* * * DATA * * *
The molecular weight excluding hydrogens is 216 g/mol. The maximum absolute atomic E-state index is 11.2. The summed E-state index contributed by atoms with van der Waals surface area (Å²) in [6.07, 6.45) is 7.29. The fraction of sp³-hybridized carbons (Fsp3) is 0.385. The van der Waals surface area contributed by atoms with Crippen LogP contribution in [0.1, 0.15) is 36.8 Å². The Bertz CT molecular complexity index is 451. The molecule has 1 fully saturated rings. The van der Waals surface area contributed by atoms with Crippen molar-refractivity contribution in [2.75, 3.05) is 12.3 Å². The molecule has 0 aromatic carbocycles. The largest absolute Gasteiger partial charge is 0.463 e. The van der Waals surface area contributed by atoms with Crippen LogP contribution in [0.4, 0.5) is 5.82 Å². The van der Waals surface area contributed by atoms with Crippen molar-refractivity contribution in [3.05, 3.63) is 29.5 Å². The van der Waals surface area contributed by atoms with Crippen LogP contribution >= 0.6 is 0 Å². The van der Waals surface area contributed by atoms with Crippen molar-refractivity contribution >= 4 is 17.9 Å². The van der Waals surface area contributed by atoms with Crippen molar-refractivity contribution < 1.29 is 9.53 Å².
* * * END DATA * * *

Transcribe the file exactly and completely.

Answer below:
The molecular weight excluding hydrogens is 216 g/mol. The maximum absolute atomic E-state index is 11.2. The summed E-state index contributed by atoms with van der Waals surface area (Å²) in [6.07, 6.45) is 7.29. The fraction of sp³-hybridized carbons (Fsp3) is 0.385. The van der Waals surface area contributed by atoms with Crippen LogP contribution in [0.1, 0.15) is 36.8 Å². The Bertz CT molecular complexity index is 451. The molecule has 1 fully saturated rings. The van der Waals surface area contributed by atoms with Crippen molar-refractivity contribution in [2.75, 3.05) is 12.3 Å². The molecule has 0 aromatic carbocycles. The largest absolute Gasteiger partial charge is 0.463 e. The van der Waals surface area contributed by atoms with Crippen LogP contribution in [0.4, 0.5) is 5.82 Å². The van der Waals surface area contributed by atoms with Crippen molar-refractivity contribution in [3.05, 3.63) is 29.5 Å². The van der Waals surface area contributed by atoms with Crippen LogP contribution >= 0.6 is 0 Å². The van der Waals surface area contributed by atoms with Crippen molar-refractivity contribution >= 4 is 17.9 Å². The van der Waals surface area contributed by atoms with Crippen molar-refractivity contribution < 1.29 is 9.53 Å².